Wednesday, March 4, 2009

No Rabbits at the Deadline for Washington

Last year, Caps fans raved about George McPhee's deadline masterpieces: trading Ted Ruth to Columbus for future Hall-of-Famer Sergei Fedorov, moving a second-round pick (acquired from another team) to Montreal for Cristobal Huet, and swapping agitators with Vancouver, sending Matt Pettinger away for Matt Cooke.

With the Capitals on pace to break 100 points and leading the Southeast by a landslide; many thought McPhee would once again pull rabbits from a hat, acquiring the tools necessary for a deep playoff run.

The Capitals stayed dormant instead, not even trading draft picks or swapping for AHL depth players. Now we are left to wonder if McPhee’s latest magic trick of a deadline is a shrewd move or a bone-headed mistake.

We won’t be able to grade McPhee’s deadline inaction until we see how the team plays in April, but don’t be so quick to jump on the “McPhee was terrible” bandwagon.

The logic is simple. Making trades just because is like spending money on things you don’t need. It’s wasteful, and while it may provide cheap thrills now, you’ll be cursing yourself for it later.

Luxury players such as Chris Pronger and Derek Morris would have required blockbuster trades featuring many of the Caps' young prospects. Would you rather have Chris Pronger for one postseason or Karl Alzner and John Carlson for multiple seasons?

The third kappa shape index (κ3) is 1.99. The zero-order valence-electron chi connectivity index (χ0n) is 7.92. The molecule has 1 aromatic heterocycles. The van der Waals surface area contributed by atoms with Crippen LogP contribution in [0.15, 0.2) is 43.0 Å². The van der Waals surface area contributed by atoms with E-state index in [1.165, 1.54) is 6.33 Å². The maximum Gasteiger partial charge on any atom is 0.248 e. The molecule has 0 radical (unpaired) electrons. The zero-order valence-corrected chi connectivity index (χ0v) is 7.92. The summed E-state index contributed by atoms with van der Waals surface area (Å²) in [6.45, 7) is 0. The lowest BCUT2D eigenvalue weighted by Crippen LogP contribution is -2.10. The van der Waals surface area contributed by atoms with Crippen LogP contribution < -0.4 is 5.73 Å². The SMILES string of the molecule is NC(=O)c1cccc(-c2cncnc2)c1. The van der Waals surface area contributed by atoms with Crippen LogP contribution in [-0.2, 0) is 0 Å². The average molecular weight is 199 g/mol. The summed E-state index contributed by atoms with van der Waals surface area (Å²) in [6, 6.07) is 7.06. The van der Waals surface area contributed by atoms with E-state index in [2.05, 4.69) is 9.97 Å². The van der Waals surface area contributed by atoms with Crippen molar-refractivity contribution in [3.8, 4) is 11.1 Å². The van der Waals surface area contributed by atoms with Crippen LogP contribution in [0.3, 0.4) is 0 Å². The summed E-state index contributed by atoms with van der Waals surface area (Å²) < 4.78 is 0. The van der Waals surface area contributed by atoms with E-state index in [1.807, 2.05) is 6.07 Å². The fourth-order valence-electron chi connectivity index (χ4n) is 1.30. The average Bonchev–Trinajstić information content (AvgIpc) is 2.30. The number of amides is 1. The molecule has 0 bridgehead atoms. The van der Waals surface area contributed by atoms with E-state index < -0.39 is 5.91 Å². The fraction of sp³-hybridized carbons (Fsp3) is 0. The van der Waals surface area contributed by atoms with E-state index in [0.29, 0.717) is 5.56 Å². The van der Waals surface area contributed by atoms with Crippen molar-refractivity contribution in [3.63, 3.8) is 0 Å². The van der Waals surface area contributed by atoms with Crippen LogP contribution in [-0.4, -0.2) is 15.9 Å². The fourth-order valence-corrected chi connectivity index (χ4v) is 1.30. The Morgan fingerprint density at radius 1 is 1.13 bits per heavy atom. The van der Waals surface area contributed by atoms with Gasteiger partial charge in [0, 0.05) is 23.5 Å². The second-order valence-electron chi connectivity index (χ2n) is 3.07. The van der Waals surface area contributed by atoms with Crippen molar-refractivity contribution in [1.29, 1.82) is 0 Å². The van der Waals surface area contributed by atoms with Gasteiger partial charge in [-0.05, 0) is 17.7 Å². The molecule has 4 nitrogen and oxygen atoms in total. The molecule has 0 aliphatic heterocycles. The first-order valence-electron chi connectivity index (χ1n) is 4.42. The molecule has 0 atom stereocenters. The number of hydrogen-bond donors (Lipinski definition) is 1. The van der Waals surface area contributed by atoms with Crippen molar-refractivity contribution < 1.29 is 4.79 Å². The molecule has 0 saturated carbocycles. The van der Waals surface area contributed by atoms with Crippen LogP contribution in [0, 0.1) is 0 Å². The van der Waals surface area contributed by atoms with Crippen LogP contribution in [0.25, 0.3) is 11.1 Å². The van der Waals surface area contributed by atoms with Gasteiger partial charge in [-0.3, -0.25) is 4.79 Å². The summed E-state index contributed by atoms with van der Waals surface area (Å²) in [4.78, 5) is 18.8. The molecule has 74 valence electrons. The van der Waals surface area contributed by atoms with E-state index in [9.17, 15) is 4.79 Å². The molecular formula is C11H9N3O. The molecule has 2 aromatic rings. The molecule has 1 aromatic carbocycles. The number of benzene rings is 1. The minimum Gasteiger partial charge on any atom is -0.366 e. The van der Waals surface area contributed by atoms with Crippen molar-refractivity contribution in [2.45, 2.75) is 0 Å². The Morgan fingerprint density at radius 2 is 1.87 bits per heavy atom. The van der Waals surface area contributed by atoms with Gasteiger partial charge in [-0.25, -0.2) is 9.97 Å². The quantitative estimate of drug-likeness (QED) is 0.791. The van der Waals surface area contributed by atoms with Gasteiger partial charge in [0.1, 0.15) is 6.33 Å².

McPhee’s deadline dud may be disappointing but sometimes the best deal is no deal.


  1. Was Pronger really going to add that much to the defense that they would all of a sudden been thought of as Stanley Cup favorites? This team has managed to win the games with the team they have...why would that stop?

    I like not moving anyone. Maybe a small deal would have been okay but there is NO WAY you part with Alzner OR Carlson at this point.

  2. Leonsis committed a few years ago to building a team the right way -- by developing prospects rather than buying big-name talent (which is the Dan Synder way, and we know how that works out. We're looking at you, Jason Taylor!)

    The Caps have good depth here and in Hershey. (Think of all the Hershey guys who carried us through the part of the season when the Caps became a M*A*S*H unit.) Why trade those guys away for someone who, like Huet, comes in for the playoffs, then leaves?

    Particularly if Johnson can get back for the playoffs, I like playing the hand we have.

  3. This all comes down to wants and needs, and what the Capitals may have wanted (Pronger) isn't what they needed.


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